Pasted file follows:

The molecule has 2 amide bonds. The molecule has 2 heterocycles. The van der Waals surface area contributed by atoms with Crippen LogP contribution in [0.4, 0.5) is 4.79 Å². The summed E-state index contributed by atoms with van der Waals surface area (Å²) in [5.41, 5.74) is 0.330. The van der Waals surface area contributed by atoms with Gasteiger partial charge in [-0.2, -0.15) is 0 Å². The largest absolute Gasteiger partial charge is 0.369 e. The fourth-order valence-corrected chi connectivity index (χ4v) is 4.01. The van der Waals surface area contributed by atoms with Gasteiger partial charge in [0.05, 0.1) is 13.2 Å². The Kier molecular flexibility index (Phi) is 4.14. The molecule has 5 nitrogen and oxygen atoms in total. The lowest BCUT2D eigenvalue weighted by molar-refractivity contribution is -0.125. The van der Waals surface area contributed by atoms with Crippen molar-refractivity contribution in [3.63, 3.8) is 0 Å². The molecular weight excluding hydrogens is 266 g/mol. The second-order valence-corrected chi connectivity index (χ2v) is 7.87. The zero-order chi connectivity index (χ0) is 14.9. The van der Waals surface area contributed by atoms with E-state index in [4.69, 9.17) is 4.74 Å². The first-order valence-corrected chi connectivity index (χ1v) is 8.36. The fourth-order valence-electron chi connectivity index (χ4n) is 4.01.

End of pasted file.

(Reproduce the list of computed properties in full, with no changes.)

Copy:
The molecule has 2 amide bonds. The molecule has 2 heterocycles. The van der Waals surface area contributed by atoms with Crippen LogP contribution in [0.4, 0.5) is 4.79 Å². The summed E-state index contributed by atoms with van der Waals surface area (Å²) in [5.41, 5.74) is 0.330. The van der Waals surface area contributed by atoms with Gasteiger partial charge in [-0.2, -0.15) is 0 Å². The largest absolute Gasteiger partial charge is 0.369 e. The fourth-order valence-corrected chi connectivity index (χ4v) is 4.01. The van der Waals surface area contributed by atoms with Gasteiger partial charge in [0.05, 0.1) is 13.2 Å². The Kier molecular flexibility index (Phi) is 4.14. The molecule has 5 nitrogen and oxygen atoms in total. The lowest BCUT2D eigenvalue weighted by molar-refractivity contribution is -0.125. The van der Waals surface area contributed by atoms with Crippen molar-refractivity contribution in [3.63, 3.8) is 0 Å². The molecular weight excluding hydrogens is 266 g/mol. The second-order valence-corrected chi connectivity index (χ2v) is 7.87. The zero-order chi connectivity index (χ0) is 14.9. The van der Waals surface area contributed by atoms with E-state index in [4.69, 9.17) is 4.74 Å². The first-order valence-corrected chi connectivity index (χ1v) is 8.36. The fourth-order valence-electron chi connectivity index (χ4n) is 4.01.